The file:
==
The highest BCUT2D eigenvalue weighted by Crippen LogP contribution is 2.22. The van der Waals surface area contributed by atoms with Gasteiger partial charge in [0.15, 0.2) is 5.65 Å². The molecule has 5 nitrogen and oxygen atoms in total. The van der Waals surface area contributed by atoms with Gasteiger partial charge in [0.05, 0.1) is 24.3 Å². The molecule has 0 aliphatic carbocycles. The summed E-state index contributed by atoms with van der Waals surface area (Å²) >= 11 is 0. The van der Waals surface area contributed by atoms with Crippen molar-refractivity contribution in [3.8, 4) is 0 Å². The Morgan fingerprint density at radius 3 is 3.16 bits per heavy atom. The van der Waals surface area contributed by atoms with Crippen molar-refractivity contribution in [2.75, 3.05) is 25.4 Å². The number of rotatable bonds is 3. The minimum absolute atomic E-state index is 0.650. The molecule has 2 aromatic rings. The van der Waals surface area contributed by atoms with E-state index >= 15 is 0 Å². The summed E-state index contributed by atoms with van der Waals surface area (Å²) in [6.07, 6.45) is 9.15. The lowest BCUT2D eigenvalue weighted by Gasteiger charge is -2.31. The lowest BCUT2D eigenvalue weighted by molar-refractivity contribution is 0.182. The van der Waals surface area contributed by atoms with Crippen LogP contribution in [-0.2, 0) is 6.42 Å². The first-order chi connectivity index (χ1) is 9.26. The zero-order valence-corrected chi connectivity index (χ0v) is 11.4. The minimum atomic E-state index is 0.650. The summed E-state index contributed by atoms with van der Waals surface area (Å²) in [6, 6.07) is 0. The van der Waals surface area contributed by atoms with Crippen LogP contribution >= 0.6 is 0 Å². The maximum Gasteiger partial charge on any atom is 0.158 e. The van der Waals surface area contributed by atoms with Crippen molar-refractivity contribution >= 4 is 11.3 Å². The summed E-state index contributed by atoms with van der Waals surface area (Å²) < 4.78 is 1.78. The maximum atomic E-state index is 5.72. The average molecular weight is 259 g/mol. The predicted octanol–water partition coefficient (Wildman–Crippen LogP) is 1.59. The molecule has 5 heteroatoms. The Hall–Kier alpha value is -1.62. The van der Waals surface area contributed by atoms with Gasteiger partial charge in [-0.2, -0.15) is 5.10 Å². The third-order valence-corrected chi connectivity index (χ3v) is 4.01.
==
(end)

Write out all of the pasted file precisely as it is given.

The highest BCUT2D eigenvalue weighted by Crippen LogP contribution is 2.22. The van der Waals surface area contributed by atoms with Gasteiger partial charge in [0.15, 0.2) is 5.65 Å². The molecule has 5 nitrogen and oxygen atoms in total. The van der Waals surface area contributed by atoms with Gasteiger partial charge in [0.05, 0.1) is 24.3 Å². The molecule has 0 aliphatic carbocycles. The summed E-state index contributed by atoms with van der Waals surface area (Å²) >= 11 is 0. The van der Waals surface area contributed by atoms with Crippen molar-refractivity contribution in [3.8, 4) is 0 Å². The Morgan fingerprint density at radius 3 is 3.16 bits per heavy atom. The van der Waals surface area contributed by atoms with Crippen molar-refractivity contribution in [2.75, 3.05) is 25.4 Å². The number of rotatable bonds is 3. The minimum absolute atomic E-state index is 0.650. The molecule has 2 aromatic rings. The van der Waals surface area contributed by atoms with E-state index >= 15 is 0 Å². The summed E-state index contributed by atoms with van der Waals surface area (Å²) in [6.07, 6.45) is 9.15. The lowest BCUT2D eigenvalue weighted by Gasteiger charge is -2.31. The lowest BCUT2D eigenvalue weighted by molar-refractivity contribution is 0.182. The van der Waals surface area contributed by atoms with Crippen LogP contribution in [-0.2, 0) is 6.42 Å². The first-order chi connectivity index (χ1) is 9.26. The zero-order valence-corrected chi connectivity index (χ0v) is 11.4. The minimum atomic E-state index is 0.650. The summed E-state index contributed by atoms with van der Waals surface area (Å²) in [6, 6.07) is 0. The van der Waals surface area contributed by atoms with Crippen LogP contribution >= 0.6 is 0 Å². The maximum Gasteiger partial charge on any atom is 0.158 e. The van der Waals surface area contributed by atoms with Crippen molar-refractivity contribution >= 4 is 11.3 Å². The summed E-state index contributed by atoms with van der Waals surface area (Å²) < 4.78 is 1.78. The maximum atomic E-state index is 5.72. The average molecular weight is 259 g/mol. The predicted octanol–water partition coefficient (Wildman–Crippen LogP) is 1.59. The molecule has 5 heteroatoms. The Hall–Kier alpha value is -1.62. The van der Waals surface area contributed by atoms with Gasteiger partial charge in [-0.2, -0.15) is 5.10 Å². The third-order valence-corrected chi connectivity index (χ3v) is 4.01.